Indoor plants for winter? Look no further. After autumn, when the leaves turned red, orange, and yellow, there isn’t much color left in nature. Most of us have to wait until spring rolls around. However, with the right indoor plants, your indoor garden can still be vibrant. These festive indoor plants for winter are the most popular sources of bright colors and living decor during the holiday season.
Quintessential Indoor Plants for Winter: Poinsettia
One of the most common plants you’ll see adorning people’s mantles, shelves, and windowsills around Christmas is the poinsettia. This festive plant features dark green leaves and large, bright-red flowers. This combination creates a perfect accent for a home already decked out in Christmas colors. Also, people say the star-shaped leaves symbolize the Star of Bethlehem.
The Christmas cactus is another of the classic indoor plants for winter. It’s a red and green plant that can bloom throughout the holiday season. There are several cultivars of the Schlumbergera genus, but the Christmas cactus will fall into one of two groups. The Truncata cultivars feature stem segments with pointed teeth, horizontal flowers, and a bloom season sometime around fall. The Buckleyi cultivars have more rounded stem segments, flowers that hang down, and a blooming season later into winter. In short, the Buckleyi cultivars are the truer “Christmas cacti.”
Holly is a genus that contains around 480 different species of flowering plants. The varieties include trees, shrubs, and climbers. Decorating with holly for the holiday season dates back to the oldest Druid, Celtic, and Roman traditions. You’ll often see holly in wreaths and other Christmas decor, but you can also purchase holly plants.
Fun Indoor Plants for Winter: Mistletoe
Kissing under the mistletoe is one of the most favorite Christmas traditions. It stems from this plant’s ancient associations with fertility, peace, and love. During the Christmas season, mistletoe clippings are often hung over doorways or added into other festive decorating schemes. But you don’t often see anyone growing this curious plant. Mistletoe acts somewhat parasitically, growing on other trees’ branches and leeching the nutrients from them. You can grow your own by depositing mistletoe seeds onto the newer branches of one of your own trees.
When amaryllis flowers bloom, they create large, trumpet-shaped blossoms of red, white, or combinations somewhere in between. The flowers are delightfully showy and may reach up to 10 inches wide. Some cultivars are especially popular around the holiday season. These include the “Fire Dancer,” which blooms into a stunning red, and the “Christmas Gift,” which produces peaceful-looking, pure white flowers. Amaryllises naturally bloom in the spring. However, try snipping off their stems after they finish blooming. If you provide them with ample light, water, and nutrients, they will happily rebloom over the holiday season.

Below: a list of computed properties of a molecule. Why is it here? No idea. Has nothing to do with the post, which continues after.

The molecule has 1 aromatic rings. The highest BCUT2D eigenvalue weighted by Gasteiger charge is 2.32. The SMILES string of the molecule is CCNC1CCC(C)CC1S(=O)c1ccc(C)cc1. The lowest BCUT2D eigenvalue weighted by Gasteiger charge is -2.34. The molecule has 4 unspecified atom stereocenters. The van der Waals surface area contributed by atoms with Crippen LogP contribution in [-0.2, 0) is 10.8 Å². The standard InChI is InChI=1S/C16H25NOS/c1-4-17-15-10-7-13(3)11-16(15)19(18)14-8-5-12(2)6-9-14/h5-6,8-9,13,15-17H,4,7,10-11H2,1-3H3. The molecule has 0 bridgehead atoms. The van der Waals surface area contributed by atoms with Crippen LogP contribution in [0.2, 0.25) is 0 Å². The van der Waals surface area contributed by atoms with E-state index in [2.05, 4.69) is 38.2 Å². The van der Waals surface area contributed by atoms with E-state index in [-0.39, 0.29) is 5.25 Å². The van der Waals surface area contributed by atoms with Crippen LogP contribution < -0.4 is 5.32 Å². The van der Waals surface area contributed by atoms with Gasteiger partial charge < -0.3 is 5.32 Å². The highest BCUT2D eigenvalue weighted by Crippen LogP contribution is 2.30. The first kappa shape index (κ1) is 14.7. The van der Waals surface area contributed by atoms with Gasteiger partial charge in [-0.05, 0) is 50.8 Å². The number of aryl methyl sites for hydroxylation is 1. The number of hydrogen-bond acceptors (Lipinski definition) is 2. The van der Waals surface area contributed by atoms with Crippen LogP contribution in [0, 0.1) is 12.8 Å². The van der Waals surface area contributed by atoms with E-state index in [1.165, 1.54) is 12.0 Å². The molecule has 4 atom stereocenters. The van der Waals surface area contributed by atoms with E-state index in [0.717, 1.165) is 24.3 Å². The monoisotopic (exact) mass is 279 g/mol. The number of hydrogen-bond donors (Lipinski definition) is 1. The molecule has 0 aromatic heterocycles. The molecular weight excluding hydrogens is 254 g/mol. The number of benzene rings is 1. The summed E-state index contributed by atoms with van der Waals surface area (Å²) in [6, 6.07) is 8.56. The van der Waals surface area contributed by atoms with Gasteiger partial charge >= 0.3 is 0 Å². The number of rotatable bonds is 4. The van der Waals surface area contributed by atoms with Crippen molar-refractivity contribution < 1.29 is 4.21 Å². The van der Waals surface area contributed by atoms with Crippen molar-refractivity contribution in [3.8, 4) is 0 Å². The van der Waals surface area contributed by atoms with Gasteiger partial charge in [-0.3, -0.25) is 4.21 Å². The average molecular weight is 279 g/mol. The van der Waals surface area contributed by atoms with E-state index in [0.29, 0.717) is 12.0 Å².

Christmas Cheer Azalea
The Christmas Cheer azalea is a Rhododendron shrub that blooms in the late winter and early spring. It produces bright red or soft pink flowers to liven up even the bleakest winter day. They’ll produce closely-spaced clusters of flowers in several batches over a long period. To promote new growth, remove old blooms from the plant once they begin to wilt.
Solanum pseudocapsicum, also known as the winter cherry or Jerusalem cherry, is a popular plant to buy around Christmastime. Whether you want to display it ornamentally or give it as a gift, it’s a great choice. The plant flowers during the summer and produces its red, cherry tomato-like berries close to winter. This plant is a member of the nightshade family. The fruit is mildly poisonous with the potential to cause gastric problems if ingested.
The Christmas Rose, or Helleborus niger, is not truly a rose. It’s actually part of the buttercup family. This plant produces large flowers that look somewhat like wild roses. The flowers bloom throughout the winter season. The blooms are either pure white or accented with hues of pink, green, or a tinge of yellow. This is another poisonous plant that can cause a burning sensation in the mouth, eyes, and throat. It will also cause gastrointestinal symptoms. So, be sure to keep it where pets and children won’t have access to it.
Paperwhite narcissus, or Narcissus papyraceus, is a type of daffodil. These plants bloom beautiful bunches of snowy white flowers. The flowers are incredibly fragrant and give off a spicy aroma. They can be grown outside but aren’t very winter-hardy, so grow these guys indoors over the winter. And allow their gorgeous floral displays and delightful scents to impress your holiday visitors. You can buy bulbs in the fall, and they’ll grow and bloom in almost no time at all.
Easy-Care Indoor Plants for Winter: Peace Lily
The peace lily is one of the most demure and elegant-looking flowering plants. They don’t need much sun, so they’re an excellent choice as an indoor plant, especially during the winter months. Peace lilies typically bloom in the spring. However, if you give them proper care, they can be encouraged to bloom again in the fall. Their flowers last for about two months.
Indoor Plants for Winter - The Wrap-up
The holidays are a time of warmth and happiness. So, add some color to your otherwise dormant indoor garden with these festive indoor plants for winter. But remember, while these species may be typical Christmas decor, they might not be cold-weather loving plants. Be sure to keep your living plants away from chilly drafts and icy windows. Every plant comes with its climate preferences, so check the care instructions when purchasing your holiday plants. Then, provide them with the water, temperature, and light requirements they need to flourish.